Before the recent recession, I worked at a startup as a software engineer and developer. As the recession hit, we saw companies fall left and right. Our CEO assured us that our company was solid. But soon after one of these assurances, the ax fell and more than half of our company was let go.
It felt pretty bad to be one of those chopped, especially because, despite some frustrations about the company, I enjoyed what I was doing.
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The CEO even said that I was doing good work when he called me into his office to give me the news. "You're doing an amazing job, just absolutely hitting it out of the park," he began. Then he laid me off.
For the next six months, I hit the job search hard, but didn't find employment. Then one day the CEO of the startup called me.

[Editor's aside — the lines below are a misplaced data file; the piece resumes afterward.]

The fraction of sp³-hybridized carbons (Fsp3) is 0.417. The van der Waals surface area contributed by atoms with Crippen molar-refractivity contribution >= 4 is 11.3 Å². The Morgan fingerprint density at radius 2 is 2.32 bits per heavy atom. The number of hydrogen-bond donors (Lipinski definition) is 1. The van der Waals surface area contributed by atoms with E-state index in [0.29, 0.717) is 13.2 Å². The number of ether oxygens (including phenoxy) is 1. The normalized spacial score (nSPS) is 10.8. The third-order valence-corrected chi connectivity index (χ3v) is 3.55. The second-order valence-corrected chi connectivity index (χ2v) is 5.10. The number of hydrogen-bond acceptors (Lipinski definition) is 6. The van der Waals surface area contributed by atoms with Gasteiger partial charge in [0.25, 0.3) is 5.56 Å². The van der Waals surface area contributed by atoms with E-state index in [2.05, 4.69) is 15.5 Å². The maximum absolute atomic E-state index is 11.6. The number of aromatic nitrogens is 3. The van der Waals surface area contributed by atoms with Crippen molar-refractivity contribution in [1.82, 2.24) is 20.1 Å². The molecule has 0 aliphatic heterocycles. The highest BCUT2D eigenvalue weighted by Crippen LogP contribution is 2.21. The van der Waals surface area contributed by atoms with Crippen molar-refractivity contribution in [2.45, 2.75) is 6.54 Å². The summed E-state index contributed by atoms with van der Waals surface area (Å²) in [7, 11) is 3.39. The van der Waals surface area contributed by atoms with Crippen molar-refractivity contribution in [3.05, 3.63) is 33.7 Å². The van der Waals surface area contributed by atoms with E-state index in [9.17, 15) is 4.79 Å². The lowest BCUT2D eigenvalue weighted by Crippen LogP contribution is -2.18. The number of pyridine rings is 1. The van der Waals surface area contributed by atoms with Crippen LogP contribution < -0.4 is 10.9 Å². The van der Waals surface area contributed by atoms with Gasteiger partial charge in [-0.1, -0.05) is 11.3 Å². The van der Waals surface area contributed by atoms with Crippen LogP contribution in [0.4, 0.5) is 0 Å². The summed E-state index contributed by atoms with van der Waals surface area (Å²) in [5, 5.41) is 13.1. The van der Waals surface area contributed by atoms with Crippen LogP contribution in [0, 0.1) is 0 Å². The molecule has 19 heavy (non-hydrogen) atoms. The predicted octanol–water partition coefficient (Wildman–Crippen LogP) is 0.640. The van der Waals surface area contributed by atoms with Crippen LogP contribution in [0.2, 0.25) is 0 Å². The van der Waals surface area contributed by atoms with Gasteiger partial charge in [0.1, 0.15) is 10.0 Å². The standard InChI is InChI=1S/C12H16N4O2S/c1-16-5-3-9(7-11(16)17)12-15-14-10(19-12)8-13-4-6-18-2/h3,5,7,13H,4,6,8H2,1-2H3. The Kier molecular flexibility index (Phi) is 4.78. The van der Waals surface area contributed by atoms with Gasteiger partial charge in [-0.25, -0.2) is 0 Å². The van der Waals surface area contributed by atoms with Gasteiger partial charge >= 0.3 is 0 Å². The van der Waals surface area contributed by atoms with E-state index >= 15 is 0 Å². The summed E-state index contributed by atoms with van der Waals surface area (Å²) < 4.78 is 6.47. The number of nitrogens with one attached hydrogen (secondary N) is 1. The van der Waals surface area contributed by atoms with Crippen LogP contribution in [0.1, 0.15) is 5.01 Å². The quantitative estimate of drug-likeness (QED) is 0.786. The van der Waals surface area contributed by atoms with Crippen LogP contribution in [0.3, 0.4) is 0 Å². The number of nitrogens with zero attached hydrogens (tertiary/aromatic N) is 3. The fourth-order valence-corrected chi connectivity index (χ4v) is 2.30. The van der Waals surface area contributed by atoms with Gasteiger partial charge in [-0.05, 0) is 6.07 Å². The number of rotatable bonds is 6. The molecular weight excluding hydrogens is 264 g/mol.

My role at the company had been to define a product, specify the functionality, implement it, and support the application in production.
One of the apps that I had been working on had been a few weeks away from completion when the ax fell. Since there was no one left to pick it up, the project languished. The CEO wanted to see if I was interested in freelance work to complete the app.
My first thought was, "Yes!" And my next thought was, "No!"
You see, one of the company's really big problems was getting new stuff through QA and into the field. It wasn't the fault of the QA engineers at all -- the problem was due to a process bottleneck. Only a select few employees had access to the production servers. Upper management, who created the workflow policies, stated that the reason was security, but there was an obvious element of paranoid control as well. There was a pervasive attitude of distrust, ugly turf wars, and embarrassingly childish egos within the small organization.